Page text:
Ross further argues that the crimes lacked a single identified criminal objective, because a goal of “using stolen identities to swindle [various] merchants” is far too broad a goal to be a unifying motivation.  See State v. Eaton, 292 N.W.2d 260, 267 (Minn. 1980) (stating that objective “to swindle as much as possible [was] too broad to be a single criminal goal” under statute prohibiting multiple convictions for offenses resulting from single behavioral incident). 

The state counters that the four charged offenses are related in the “everyday meaning of the term,” but concedes that the offenses are not related under Minnesota’s traditional “time, place, and criminal objective” test simply because they are separately punishable offenses.  The state then argues that because identity theft, by definition, requires intent to use the identity information of another “to commit, aid, or abet unlawful activity,” including theft by swindle, the state would necessarily have to prove the theft-by-swindle counts as predicate offenses for identity theft.  See Minn. Stat. § 609.527, subds. 1(f)(2), 2 (2000) (defining “unlawful activity” and “identity theft”).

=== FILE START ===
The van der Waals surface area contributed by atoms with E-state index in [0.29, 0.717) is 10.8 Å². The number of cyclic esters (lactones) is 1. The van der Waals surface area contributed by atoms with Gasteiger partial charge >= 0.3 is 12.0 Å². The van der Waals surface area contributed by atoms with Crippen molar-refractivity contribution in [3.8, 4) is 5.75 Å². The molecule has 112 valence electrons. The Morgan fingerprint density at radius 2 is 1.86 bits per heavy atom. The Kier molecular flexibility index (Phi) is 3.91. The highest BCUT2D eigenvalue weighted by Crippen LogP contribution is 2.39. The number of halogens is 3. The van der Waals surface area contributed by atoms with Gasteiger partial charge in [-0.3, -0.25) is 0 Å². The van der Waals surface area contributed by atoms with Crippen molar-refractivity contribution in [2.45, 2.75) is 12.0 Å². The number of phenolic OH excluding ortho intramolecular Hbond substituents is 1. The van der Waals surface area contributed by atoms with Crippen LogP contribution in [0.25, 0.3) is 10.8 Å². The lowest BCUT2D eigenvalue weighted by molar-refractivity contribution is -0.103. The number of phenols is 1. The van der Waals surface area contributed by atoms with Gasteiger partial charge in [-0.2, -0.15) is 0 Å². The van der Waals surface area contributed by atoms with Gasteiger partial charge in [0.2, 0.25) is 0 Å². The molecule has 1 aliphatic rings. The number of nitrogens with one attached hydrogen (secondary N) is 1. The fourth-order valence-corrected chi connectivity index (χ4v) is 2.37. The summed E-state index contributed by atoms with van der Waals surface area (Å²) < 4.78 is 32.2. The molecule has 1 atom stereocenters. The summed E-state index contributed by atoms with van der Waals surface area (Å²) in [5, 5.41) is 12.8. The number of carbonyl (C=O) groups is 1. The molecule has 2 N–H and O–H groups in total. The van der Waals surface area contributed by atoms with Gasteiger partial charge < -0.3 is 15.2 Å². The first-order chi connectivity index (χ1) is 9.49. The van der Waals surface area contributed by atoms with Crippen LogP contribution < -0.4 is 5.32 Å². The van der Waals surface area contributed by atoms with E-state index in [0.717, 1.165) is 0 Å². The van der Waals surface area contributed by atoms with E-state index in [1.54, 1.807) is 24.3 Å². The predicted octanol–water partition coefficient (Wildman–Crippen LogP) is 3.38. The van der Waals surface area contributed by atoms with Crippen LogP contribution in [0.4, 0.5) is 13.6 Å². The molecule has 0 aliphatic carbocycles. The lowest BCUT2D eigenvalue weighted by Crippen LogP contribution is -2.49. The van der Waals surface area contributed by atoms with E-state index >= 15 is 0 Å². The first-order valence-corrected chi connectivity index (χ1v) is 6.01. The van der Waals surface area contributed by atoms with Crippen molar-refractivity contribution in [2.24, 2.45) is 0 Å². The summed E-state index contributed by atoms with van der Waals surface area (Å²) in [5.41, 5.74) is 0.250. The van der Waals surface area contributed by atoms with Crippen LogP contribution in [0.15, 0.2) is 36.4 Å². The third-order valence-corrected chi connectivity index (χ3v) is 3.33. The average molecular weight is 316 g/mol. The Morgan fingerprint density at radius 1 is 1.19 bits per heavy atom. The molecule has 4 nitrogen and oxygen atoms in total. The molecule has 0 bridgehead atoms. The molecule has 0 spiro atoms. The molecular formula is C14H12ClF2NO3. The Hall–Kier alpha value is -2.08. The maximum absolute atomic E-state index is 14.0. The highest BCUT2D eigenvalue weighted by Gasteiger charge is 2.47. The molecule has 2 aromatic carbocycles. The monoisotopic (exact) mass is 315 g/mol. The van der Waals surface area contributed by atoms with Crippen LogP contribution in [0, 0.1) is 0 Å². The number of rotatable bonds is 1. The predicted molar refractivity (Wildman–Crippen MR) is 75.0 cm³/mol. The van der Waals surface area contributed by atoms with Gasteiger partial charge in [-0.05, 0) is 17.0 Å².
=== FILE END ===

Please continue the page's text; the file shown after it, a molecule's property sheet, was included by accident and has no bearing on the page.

The district court, following the sequence set forth in rule 17.03, subd. 3(1), concluded that the identity theft and all of the theft-by-swindle counts were interrelated because of an overlap of identity theft victims in each of the various theft-by-swindle counts.  But in making its decision, the district court did not conduct the traditional joinder analysis of “time, place, and criminal objective” to determine if the counts were a single behavioral incident.